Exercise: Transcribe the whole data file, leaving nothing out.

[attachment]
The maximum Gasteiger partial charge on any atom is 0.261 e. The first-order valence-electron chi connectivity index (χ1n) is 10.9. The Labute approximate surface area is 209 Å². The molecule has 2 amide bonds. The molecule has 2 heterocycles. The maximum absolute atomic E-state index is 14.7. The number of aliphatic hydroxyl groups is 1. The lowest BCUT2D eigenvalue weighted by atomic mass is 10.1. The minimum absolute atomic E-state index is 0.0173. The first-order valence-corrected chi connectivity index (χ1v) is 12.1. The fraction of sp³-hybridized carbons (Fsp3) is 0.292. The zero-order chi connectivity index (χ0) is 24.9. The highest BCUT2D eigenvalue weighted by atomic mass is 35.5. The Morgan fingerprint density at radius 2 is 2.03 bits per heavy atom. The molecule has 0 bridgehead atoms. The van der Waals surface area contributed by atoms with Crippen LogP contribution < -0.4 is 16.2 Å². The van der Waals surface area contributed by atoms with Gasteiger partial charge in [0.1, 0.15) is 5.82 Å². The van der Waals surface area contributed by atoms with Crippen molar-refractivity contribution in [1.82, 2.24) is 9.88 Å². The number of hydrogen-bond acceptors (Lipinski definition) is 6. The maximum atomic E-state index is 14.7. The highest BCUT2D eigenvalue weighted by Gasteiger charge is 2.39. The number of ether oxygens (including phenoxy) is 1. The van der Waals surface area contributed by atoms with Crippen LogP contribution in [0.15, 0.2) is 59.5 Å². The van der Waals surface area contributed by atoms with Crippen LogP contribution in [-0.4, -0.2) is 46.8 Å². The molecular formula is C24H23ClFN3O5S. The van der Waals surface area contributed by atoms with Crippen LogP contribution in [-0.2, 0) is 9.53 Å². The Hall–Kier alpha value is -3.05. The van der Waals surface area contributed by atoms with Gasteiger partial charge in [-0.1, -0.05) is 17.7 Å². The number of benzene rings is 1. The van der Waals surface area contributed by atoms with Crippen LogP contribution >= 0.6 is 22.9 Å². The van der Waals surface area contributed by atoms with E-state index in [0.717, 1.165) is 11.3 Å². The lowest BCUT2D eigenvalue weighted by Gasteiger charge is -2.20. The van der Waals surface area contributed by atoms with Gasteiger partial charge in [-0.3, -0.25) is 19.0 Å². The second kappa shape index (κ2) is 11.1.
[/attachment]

The maximum Gasteiger partial charge on any atom is 0.261 e. The first-order valence-electron chi connectivity index (χ1n) is 10.9. The Labute approximate surface area is 209 Å². The molecule has 2 amide bonds. The molecule has 2 heterocycles. The maximum absolute atomic E-state index is 14.7. The number of aliphatic hydroxyl groups is 1. The lowest BCUT2D eigenvalue weighted by atomic mass is 10.1. The minimum absolute atomic E-state index is 0.0173. The first-order valence-corrected chi connectivity index (χ1v) is 12.1. The fraction of sp³-hybridized carbons (Fsp3) is 0.292. The zero-order chi connectivity index (χ0) is 24.9. The highest BCUT2D eigenvalue weighted by atomic mass is 35.5. The Morgan fingerprint density at radius 2 is 2.03 bits per heavy atom. The molecule has 0 bridgehead atoms. The van der Waals surface area contributed by atoms with Crippen LogP contribution < -0.4 is 16.2 Å². The van der Waals surface area contributed by atoms with Gasteiger partial charge in [0.1, 0.15) is 5.82 Å². The van der Waals surface area contributed by atoms with Crippen molar-refractivity contribution in [1.82, 2.24) is 9.88 Å². The number of hydrogen-bond acceptors (Lipinski definition) is 6. The maximum atomic E-state index is 14.7. The highest BCUT2D eigenvalue weighted by Gasteiger charge is 2.39. The number of ether oxygens (including phenoxy) is 1. The van der Waals surface area contributed by atoms with Crippen LogP contribution in [0.15, 0.2) is 59.5 Å². The van der Waals surface area contributed by atoms with Crippen LogP contribution in [-0.4, -0.2) is 46.8 Å². The molecular formula is C24H23ClFN3O5S. The van der Waals surface area contributed by atoms with Crippen LogP contribution in [-0.2, 0) is 9.53 Å². The Hall–Kier alpha value is -3.05. The van der Waals surface area contributed by atoms with Gasteiger partial charge in [-0.1, -0.05) is 17.7 Å². The number of benzene rings is 1. The van der Waals surface area contributed by atoms with Crippen LogP contribution >= 0.6 is 22.9 Å². The van der Waals surface area contributed by atoms with E-state index in [0.717, 1.165) is 11.3 Å². The lowest BCUT2D eigenvalue weighted by Gasteiger charge is -2.20. The van der Waals surface area contributed by atoms with Gasteiger partial charge in [-0.3, -0.25) is 19.0 Å². The second kappa shape index (κ2) is 11.1.